Perhaps you’ve heard us going on and on lately about the young people of today. These troubled youths, the ones who flock to the skating rinks and the soda shops that are so popular amongst the kids, need some direction. They are bombarded with images to try wearing baggy pants and piercing their ears and noses. They have no one to turn to for a positive role model in these dark times. Yes, the current tide of celebrities is really falling down on the job, what with their tattoos and long hair and all. But it wasn’t so long ago, back in the superior morality of the 1980s, that we had such a celebrity. Someone who could steer the kids away from the wine coolers and the chewing tobacco. Someone who thought nothing of the sacrifice that came from devoting himself tirelessly to the pursuit of being an impeccable example of what it means to be an upright citizen. And he made movies as well. Movies that were warm and lighthearted, and that relied on wit and style to be funny, instead of potty-mouth humor and puerile violence.
That man was Jim Varney, but he is the subject of another article saved for another time. Today I will instead talk about the impish Mr. Pee-Wee Herman. Perhaps he wasn’t up to Mr. Varney’s high standards of conduct and comedy, but he did make a couple of films – a couple of really important films. A couple of films that will forever change the way that common folk like you and I go about our daily lives.
The reason that cycling is such an avid pastime today is due largely to the influence of one sharply dressed, bowtie-wearing young scrapper by the name of Pee-Wee Herman. His gripping cinematic drama, aptly titled Pee-Wee’s Big Adventure, chronicles the tale of his cross-country trek in search of the hooligans and thugs who lifted his beloved bicycle. Throughout the course of the film, amidst dazzling cinematography, sharp dialogue and yes, even some romance, we learn a little bit about perseverance, a little bit about forgiveness, and maybe, just maybe, we learn a little bit about ourselves.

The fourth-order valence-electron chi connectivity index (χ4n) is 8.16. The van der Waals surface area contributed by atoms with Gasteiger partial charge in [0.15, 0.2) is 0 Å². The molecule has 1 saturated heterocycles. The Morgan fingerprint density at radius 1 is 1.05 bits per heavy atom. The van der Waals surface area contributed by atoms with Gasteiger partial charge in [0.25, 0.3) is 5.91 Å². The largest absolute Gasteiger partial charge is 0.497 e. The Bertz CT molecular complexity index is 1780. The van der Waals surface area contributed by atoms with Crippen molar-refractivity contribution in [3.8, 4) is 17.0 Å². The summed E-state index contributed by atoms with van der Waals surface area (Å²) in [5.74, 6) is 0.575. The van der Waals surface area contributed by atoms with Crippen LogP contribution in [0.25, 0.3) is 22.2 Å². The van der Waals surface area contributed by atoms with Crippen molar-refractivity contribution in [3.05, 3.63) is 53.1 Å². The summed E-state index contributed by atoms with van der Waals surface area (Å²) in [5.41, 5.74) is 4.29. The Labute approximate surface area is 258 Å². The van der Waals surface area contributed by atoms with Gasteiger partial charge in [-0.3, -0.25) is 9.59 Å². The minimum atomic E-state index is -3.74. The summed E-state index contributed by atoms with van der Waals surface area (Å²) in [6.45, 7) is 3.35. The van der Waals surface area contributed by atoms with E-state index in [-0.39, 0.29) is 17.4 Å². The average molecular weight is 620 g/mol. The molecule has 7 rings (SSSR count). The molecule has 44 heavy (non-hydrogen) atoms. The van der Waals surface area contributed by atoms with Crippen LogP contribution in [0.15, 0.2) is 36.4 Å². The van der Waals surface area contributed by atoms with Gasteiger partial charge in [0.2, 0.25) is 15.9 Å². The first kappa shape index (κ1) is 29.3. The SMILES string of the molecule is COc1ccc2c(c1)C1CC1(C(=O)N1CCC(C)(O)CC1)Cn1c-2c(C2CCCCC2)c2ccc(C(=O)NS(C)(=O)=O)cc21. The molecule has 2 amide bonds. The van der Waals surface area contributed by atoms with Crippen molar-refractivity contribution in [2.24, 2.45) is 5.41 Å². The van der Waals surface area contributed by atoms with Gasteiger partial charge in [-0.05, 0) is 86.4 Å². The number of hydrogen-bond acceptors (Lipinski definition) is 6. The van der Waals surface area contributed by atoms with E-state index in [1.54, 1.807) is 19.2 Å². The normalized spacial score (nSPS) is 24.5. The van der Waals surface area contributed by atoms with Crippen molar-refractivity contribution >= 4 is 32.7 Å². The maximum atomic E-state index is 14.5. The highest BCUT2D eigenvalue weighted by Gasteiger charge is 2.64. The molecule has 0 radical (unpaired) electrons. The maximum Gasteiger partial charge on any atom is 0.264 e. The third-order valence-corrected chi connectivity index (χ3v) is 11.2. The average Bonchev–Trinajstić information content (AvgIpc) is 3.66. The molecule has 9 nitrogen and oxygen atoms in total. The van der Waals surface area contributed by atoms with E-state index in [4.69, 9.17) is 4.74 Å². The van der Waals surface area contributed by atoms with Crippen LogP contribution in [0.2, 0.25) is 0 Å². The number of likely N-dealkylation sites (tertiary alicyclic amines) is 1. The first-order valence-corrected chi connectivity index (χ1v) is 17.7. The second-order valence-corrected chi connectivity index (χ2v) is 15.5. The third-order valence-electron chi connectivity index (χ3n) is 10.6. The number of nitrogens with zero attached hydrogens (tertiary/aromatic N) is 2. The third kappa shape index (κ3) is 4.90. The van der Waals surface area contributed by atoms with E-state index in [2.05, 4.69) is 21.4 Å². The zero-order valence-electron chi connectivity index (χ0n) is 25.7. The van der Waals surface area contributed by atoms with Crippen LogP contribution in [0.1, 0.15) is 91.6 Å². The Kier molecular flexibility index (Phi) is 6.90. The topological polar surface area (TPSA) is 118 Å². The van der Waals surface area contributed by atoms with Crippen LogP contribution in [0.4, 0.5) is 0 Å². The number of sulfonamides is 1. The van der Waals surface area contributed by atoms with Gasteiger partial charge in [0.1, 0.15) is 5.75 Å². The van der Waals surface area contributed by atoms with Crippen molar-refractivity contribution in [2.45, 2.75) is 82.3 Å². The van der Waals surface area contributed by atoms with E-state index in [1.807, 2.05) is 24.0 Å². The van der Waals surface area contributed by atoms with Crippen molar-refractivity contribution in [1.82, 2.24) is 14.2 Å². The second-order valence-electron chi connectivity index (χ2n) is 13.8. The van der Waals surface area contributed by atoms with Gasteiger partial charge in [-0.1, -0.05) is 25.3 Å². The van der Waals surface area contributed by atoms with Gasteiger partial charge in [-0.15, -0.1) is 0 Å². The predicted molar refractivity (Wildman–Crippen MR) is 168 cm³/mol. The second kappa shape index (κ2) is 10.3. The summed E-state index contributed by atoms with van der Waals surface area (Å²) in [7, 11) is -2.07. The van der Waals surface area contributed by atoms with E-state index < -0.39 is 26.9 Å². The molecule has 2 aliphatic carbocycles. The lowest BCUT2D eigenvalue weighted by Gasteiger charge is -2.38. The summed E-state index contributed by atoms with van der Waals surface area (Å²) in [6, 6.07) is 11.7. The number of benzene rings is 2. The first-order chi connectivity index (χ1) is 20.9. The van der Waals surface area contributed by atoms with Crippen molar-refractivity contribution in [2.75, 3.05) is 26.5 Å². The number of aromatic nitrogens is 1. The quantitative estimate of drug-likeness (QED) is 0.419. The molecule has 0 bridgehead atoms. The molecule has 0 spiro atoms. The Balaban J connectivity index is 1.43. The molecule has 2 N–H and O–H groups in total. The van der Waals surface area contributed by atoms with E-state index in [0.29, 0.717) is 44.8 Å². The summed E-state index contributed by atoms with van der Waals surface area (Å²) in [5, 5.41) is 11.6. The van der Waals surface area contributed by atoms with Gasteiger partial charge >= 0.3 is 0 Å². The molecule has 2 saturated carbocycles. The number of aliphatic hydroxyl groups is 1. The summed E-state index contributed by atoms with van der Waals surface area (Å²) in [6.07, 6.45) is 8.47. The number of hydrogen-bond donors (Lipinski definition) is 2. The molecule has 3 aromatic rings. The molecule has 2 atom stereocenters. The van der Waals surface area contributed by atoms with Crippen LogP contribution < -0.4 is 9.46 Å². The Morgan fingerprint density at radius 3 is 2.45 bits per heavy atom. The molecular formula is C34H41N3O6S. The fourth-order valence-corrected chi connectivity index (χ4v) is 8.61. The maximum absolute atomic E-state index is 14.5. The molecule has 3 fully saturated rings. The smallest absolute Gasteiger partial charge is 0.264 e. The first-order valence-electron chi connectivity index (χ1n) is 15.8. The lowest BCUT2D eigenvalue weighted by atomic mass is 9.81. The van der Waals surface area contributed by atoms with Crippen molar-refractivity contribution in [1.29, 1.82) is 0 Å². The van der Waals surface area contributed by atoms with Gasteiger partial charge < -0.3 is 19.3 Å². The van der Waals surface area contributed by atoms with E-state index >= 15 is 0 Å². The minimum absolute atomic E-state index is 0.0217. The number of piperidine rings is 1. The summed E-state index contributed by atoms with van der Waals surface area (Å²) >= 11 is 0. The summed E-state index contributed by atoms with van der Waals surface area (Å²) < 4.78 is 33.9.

I won’t bother you with an overly long and descriptive summary of the story. We’ve all seen the film, read the book and played the video game. Instead, I would like to remind you of some of the lessons we learned while watching this film. Lessons that are so important for the little punk kids of today:
- Pee-Wee begins his morning with a stout and rigorous exercise regime. It is important to note the emphasis that is placed on physical fitness in this movie. From the constant scenes of bike riding, to the display of Pee-Wee in his home gym, we quickly see the benefits to be had from a smart, but steady diet of cardiovascular activity mixed with proper weight training. And it’s an excellent way to jumpstart your work day.
- Personal hygiene is important, and should be regularly attended to. Pee-Wee understands this fact of life, but takes it one step further. He shows us that through a little heart and a little imagination, even the simple task of brushing your teeth can be made fun. His running commentary of “brusha-brusha” strikes a chord in all of us, because we too remember a time when a little “brusha” was all the entertainment we needed, before Playstations and Xboxes sucked the imagination right out of us. And his playful jab at disease-ridden wild animals by declaring “Mad Dog!” when his mouth is overrun with foamy-white toothpaste is actually a sobering reminder to get your pets all of their shots. Having pets is a privilege and also a great responsibility. Thank you Pee-Wee for showing us the fragile beauty of the phrase “man’s best friend.”
- Breakfast. Pee-Wee makes breakfast for himself, and he pulls out all the stops. From the pancakes to the bacon and eggs to the fresh-squeezed orange juice to the buttered toast and capping it off with some Mr. T cereal, it is easy to see why breakfast truly is the most important meal of the day. “Why Mr. T cereal?” you may be asking. Well, because not only should cereal be fun, but it should also be fortified with up to 9 essential vitamins and minerals, as part of a complete breakfast.